How to Adjust to Remote Learning
Have your classes moved online? The COVID-19 pandemic has forced many students to transition to remote lectures. This switch may seem simple, but it’s not always easy for students to adjust immediately.If you’ve struggled with your virtual courses, it’s time to implement a few tricks. As a result, you’ll be as successful as possible.
Here’s a look at how to adjust to remote learning.
It’s crucial to set aside a dedicated space where you can complete work. This area doesn’t need to be fancy. You can use your kitchen countertop, coffee table or any other flat surface. Avoid studying in your bedroom, if possible. It’s sometimes helpful to be able to figuratively “shut a door” on your school day when your last class ends.
You should also consider other environmental components, like lighting and seating. You want to ensure your workspace feels comfortable for hours of online lectures. Feel free to add pictures and trinkets to make your workspace look better, too. In any case, you want to create a designated area so you can focus.
Your professors and advisers are still there to help when needed. They can provide remote learning strategies for students that may make your experience better. If you find that you’re having trouble, you shouldn’t hesitate to contact them. They’ll be able to work with you to see how you can take steps to adapt. It’s also smart to talk to them about problems you’re facing with homework and tests.
The faculty and administrators at your university know that online learning isn’t a great fit for every student. Therefore, they’ll be in a position to help you.
A to-do list or homework calendar can help you manage your course load better. Your university may have a website where your professors assign homework, but it’s often best to be more organized. Try to write down each task you have every Monday. Then, you can physically cross them off as you complete them. As a result, you should feel more in control of your weekly to-dos.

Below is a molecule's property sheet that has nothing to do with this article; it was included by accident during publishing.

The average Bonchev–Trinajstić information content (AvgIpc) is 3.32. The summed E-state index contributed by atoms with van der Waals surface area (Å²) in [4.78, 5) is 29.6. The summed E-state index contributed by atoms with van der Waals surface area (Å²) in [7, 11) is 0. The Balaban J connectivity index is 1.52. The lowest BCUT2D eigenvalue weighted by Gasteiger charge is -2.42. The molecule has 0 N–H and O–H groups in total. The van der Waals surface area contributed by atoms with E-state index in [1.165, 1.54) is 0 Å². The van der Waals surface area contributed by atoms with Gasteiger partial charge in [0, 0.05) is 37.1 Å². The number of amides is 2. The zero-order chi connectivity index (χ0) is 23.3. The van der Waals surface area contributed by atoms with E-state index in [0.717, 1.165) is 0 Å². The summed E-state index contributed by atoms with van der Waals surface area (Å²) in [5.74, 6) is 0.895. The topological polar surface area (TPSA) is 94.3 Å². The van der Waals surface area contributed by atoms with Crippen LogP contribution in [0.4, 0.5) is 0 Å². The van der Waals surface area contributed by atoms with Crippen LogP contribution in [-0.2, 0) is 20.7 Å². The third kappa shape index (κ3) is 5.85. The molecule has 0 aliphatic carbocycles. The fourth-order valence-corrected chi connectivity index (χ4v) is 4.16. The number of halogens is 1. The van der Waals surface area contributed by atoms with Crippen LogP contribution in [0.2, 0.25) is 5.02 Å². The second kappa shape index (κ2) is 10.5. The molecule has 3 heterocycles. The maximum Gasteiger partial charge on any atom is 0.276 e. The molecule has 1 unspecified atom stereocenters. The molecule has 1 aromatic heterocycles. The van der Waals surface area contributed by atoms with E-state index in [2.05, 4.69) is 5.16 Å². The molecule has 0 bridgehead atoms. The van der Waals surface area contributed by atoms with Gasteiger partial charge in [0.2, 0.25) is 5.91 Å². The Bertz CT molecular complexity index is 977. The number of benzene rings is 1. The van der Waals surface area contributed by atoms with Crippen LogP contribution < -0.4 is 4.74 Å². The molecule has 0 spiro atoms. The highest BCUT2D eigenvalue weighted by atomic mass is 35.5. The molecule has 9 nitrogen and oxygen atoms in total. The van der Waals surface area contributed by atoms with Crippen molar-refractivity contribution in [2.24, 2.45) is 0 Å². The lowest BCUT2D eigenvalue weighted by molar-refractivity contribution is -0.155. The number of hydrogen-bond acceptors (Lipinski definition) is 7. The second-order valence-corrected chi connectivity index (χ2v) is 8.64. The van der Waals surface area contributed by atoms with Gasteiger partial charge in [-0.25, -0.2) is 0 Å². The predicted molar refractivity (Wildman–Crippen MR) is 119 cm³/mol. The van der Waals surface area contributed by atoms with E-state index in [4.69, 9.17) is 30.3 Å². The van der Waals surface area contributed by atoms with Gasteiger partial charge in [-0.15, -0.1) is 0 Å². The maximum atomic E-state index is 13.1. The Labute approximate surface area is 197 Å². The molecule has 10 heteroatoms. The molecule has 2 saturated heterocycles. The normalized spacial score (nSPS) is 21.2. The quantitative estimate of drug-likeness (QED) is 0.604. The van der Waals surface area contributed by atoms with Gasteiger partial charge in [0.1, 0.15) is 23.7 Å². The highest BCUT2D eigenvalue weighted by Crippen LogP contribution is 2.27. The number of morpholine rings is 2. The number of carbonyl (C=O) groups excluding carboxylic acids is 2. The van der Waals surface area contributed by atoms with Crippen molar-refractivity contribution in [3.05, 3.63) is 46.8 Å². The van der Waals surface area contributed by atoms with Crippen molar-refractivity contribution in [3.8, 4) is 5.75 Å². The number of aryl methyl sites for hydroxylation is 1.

It can be a bit tricky not to have in-person classes to keep you accountable, which is why calendars are a good idea. As long as you remember to update your tasks, you’ll be able to transition to online learning without many hiccups. Time-tracking can also help you stick to the designated windows of time you’ve scheduled out for certain tasks, keeping you more accountable and productive.
It becomes harder for students to connect with each other when they’re online. If you can’t meet up for a group project in person, you have to find online alternatives to ensure everyone does their part. You can set an example by staying on top of any group work you need to complete. Use resources like Google Docs, Slack, Zoom and more so you can hold each other accountable.
When it comes to tips for remote learning, you should try to keep your school days stress-free. You don’t want to bog yourself down with so many responsibilities that you become overwhelmed. It helps to map out specific times when you’ll only focus on school. Take a look at your schedule to determine when you should study versus when you should have free time.
It’s also essential to stay off your phone and other devices during class. That’s easier said than done, but it’s impossible to multitask effectively even if you think you can. Your class performance will likely suffer if you aren’t responsible.
If you’re struggling with remote learning, you’re not alone. This transition has been a challenge for students everywhere. Fortunately, you can use these tips to make your school days more manageable — no matter where you’re learning from.
Ginger Abbot is a freelance writer, Editor-in-Chief and founder of Classrooms, an online learning magazine for students, graduates and educators.